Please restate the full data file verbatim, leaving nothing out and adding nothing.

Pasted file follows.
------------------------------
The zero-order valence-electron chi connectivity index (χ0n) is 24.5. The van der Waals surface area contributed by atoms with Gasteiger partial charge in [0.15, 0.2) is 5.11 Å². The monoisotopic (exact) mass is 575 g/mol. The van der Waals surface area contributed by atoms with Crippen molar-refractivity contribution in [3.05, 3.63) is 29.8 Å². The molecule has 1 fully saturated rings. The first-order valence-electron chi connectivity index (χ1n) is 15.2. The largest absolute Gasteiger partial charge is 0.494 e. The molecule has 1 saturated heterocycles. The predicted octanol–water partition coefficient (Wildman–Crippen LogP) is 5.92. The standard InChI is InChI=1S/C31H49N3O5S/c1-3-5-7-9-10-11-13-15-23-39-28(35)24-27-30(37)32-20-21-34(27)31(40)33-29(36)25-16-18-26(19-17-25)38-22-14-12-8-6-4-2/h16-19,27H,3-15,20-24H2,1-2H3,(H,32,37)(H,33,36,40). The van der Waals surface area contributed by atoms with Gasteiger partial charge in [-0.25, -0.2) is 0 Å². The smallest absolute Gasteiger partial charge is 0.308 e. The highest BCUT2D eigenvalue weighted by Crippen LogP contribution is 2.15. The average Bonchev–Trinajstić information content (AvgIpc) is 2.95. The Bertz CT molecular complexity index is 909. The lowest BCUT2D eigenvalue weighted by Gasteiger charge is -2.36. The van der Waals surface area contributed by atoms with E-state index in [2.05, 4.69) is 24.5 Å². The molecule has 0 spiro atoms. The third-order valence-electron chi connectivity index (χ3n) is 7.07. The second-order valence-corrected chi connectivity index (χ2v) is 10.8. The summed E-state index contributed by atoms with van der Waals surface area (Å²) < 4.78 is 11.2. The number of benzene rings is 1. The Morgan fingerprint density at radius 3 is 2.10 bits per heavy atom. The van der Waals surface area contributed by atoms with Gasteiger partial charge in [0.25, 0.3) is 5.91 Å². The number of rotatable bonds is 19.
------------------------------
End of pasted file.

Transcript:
The zero-order valence-electron chi connectivity index (χ0n) is 24.5. The van der Waals surface area contributed by atoms with Gasteiger partial charge in [0.15, 0.2) is 5.11 Å². The monoisotopic (exact) mass is 575 g/mol. The van der Waals surface area contributed by atoms with Crippen molar-refractivity contribution in [3.05, 3.63) is 29.8 Å². The molecule has 1 fully saturated rings. The first-order valence-electron chi connectivity index (χ1n) is 15.2. The largest absolute Gasteiger partial charge is 0.494 e. The molecule has 1 saturated heterocycles. The predicted octanol–water partition coefficient (Wildman–Crippen LogP) is 5.92. The standard InChI is InChI=1S/C31H49N3O5S/c1-3-5-7-9-10-11-13-15-23-39-28(35)24-27-30(37)32-20-21-34(27)31(40)33-29(36)25-16-18-26(19-17-25)38-22-14-12-8-6-4-2/h16-19,27H,3-15,20-24H2,1-2H3,(H,32,37)(H,33,36,40). The van der Waals surface area contributed by atoms with Gasteiger partial charge in [-0.25, -0.2) is 0 Å². The smallest absolute Gasteiger partial charge is 0.308 e. The highest BCUT2D eigenvalue weighted by Crippen LogP contribution is 2.15. The average Bonchev–Trinajstić information content (AvgIpc) is 2.95. The Bertz CT molecular complexity index is 909. The lowest BCUT2D eigenvalue weighted by Gasteiger charge is -2.36. The van der Waals surface area contributed by atoms with E-state index in [2.05, 4.69) is 24.5 Å². The molecule has 0 spiro atoms. The third-order valence-electron chi connectivity index (χ3n) is 7.07. The second-order valence-corrected chi connectivity index (χ2v) is 10.8. The summed E-state index contributed by atoms with van der Waals surface area (Å²) < 4.78 is 11.2. The number of benzene rings is 1. The Morgan fingerprint density at radius 3 is 2.10 bits per heavy atom. The van der Waals surface area contributed by atoms with Gasteiger partial charge in [0.25, 0.3) is 5.91 Å². The number of rotatable bonds is 19.